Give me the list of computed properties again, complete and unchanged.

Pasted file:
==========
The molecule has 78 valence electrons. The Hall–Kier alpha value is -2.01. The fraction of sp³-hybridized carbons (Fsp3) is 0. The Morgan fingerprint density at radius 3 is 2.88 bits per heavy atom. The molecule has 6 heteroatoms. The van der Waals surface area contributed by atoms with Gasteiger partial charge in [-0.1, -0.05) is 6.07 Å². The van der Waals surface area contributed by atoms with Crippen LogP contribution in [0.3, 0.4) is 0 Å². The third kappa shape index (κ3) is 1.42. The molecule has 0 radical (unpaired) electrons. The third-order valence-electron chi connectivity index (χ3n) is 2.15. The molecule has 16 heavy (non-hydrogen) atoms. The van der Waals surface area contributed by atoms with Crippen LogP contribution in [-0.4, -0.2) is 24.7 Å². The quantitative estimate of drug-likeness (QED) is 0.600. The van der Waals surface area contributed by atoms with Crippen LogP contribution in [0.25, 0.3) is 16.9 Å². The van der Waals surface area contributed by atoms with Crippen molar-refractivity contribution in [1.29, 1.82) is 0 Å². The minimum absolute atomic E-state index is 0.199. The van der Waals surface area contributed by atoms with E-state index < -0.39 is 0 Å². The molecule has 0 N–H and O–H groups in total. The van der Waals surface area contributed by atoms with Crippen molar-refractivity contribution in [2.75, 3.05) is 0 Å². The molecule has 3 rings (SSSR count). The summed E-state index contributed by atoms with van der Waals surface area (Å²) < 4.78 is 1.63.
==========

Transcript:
The molecule has 78 valence electrons. The Hall–Kier alpha value is -2.01. The fraction of sp³-hybridized carbons (Fsp3) is 0. The Morgan fingerprint density at radius 3 is 2.88 bits per heavy atom. The molecule has 6 heteroatoms. The van der Waals surface area contributed by atoms with Gasteiger partial charge in [-0.1, -0.05) is 6.07 Å². The van der Waals surface area contributed by atoms with Crippen LogP contribution in [0.3, 0.4) is 0 Å². The third kappa shape index (κ3) is 1.42. The molecule has 0 radical (unpaired) electrons. The third-order valence-electron chi connectivity index (χ3n) is 2.15. The molecule has 16 heavy (non-hydrogen) atoms. The van der Waals surface area contributed by atoms with Crippen LogP contribution in [-0.4, -0.2) is 24.7 Å². The quantitative estimate of drug-likeness (QED) is 0.600. The van der Waals surface area contributed by atoms with Crippen LogP contribution in [0.25, 0.3) is 16.9 Å². The van der Waals surface area contributed by atoms with Crippen molar-refractivity contribution in [1.29, 1.82) is 0 Å². The minimum absolute atomic E-state index is 0.199. The van der Waals surface area contributed by atoms with E-state index < -0.39 is 0 Å². The molecule has 0 N–H and O–H groups in total. The van der Waals surface area contributed by atoms with Crippen molar-refractivity contribution in [2.75, 3.05) is 0 Å². The molecule has 3 rings (SSSR count). The summed E-state index contributed by atoms with van der Waals surface area (Å²) < 4.78 is 1.63.